If there’s one game that shouldn’t be forgotten, it’s Final Fantasy X. Revealed and released over a decade ago, it helped blaze the trail for the PS2 and would ultimately kick off the final golden era of JRPGs on home consoles.
No, we mustn’t forget FFX – its emotional story is still ever popular today, held up high by fans new and old alike. It’s only fitting this game be revived for the HD generation – late to the party or otherwise. While not the best looking HD remaster out there, FFX and its sequel Final Fantasy X-2 are quite stunning to look at.
Having been in development for the better part of two years now, Square Enix has gone and thrown FFX-2 into the mix – complete with the same type of makeover.
During our time at E3, we wanted to get to the root of that decision as well as the challenges built around remastering such an old game. Yoshinori Kitase – the game’s producer – was on hand once again to give us the lowdown on the decision-making process.
Final Fantasy X HD was originally announced back at the PS Vita pre-launch TGS conference with the intention of seeing a release on PS3 and PS Vita. That was in 2011 – and two years on the game still hasn’t seen a release. To ease the minds of fans, Square Enix announced several months back that Final Fantasy X-2 would be joining the mix – but at what point was that decision made?
“From day one we always wanted to include X-2 and not just do X,” says Kitase. “But because we were remastering a previous game to full HD, it was sort of a fresh, unfamiliar challenge for us.”
“We wanted to make sure it was going to work – that we could do it – so at first we just announced X by itself to start with. We didn’t want to announce too big a project before we had some real conviction it could be completed, but at the same time Final Fantasy X and X-2 are a series,” Kitase continued. Burned by the lengthy development times on early-announced titles such as Final Fantasy Versus XIII, now XV, perhaps?
“We didn’t want to just do half of that series, as that would have been immensely unfair to fans, so we were always going to include X-2 if we could.”
It’s only natural that the team – still struggling with its other HD offerings developed out of their home base of Japan – would run into issues.
Bringing a PS2 game up to speed on PS2 isn’t as clear cut as it seems, according to Kitase. “Obviously, there have been a lot of technical challenges and more issues that we had to tackle. Originally when the game came out, over ten years ago, we (as players) enjoyed it and today have a really good memory about the game, of the experience,” he explained.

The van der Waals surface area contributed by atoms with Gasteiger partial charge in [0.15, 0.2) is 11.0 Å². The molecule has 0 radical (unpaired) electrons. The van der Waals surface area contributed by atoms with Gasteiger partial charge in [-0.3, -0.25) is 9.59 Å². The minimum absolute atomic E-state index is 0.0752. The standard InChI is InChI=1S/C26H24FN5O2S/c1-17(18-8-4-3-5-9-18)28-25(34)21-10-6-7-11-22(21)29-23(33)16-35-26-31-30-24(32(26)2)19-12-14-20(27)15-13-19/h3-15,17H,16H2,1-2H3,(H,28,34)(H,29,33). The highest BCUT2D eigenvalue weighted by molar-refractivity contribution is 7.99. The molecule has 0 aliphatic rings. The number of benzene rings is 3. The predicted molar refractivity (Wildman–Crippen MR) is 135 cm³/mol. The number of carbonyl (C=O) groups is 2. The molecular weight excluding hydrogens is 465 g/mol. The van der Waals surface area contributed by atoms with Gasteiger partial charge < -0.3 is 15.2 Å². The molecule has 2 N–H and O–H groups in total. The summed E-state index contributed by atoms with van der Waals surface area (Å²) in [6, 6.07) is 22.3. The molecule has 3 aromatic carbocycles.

“I think that kind of memory can intensify even when you’re not actually playing it, so ten years on you want to be able to present the same level of intense experience.”
Nostalgia is a problem, then – and part of the reason why the company decided not just to up-convert the original title as some HD re-releases have chosen to do.
“Just remaking the same game with a different visual quality is not going to be enough,” he argues. “We want to give it some depth, so if someone plays it who played the older version of the games will have matching levels of excitement. Apart from the technical issues, capturing that sort of feeling for both new and returning players has been the biggest challenge.”
Bundling two of the biggest Japanese PS2 titles together on PS3 (though Vita separates them) is a brilliant move, but what about the massive elephant in the room – the potential this opens up for a remake of Final Fantasy XII or other much-loved entries in the series? Surely that title is next on the slate?
Kitase remains coy, but his few choice words give us a little hope. “We’ll have to wait and see if these remasters are going to be successful, first,” he explained.
“If they do well, I think this will pave the way for more of the previous games to remade in an HD sort of quality. I mean, if we had to single out one of the vast number of Final Fantasy titles which we could make in HD, it would have to be Final Fantasy XII.”
Kitase then explained he wasn’t involved in that project – that was helmed by the long-silent Hiroyuki Ito and Yasumi Matsuno, who has since left the company – and thus he was reluctant to comment more.
“What I can say though is that I hope the remastering of X and X-2 will trigger similar projects for more of the past games,” he concluded. Time – and sales – will tell.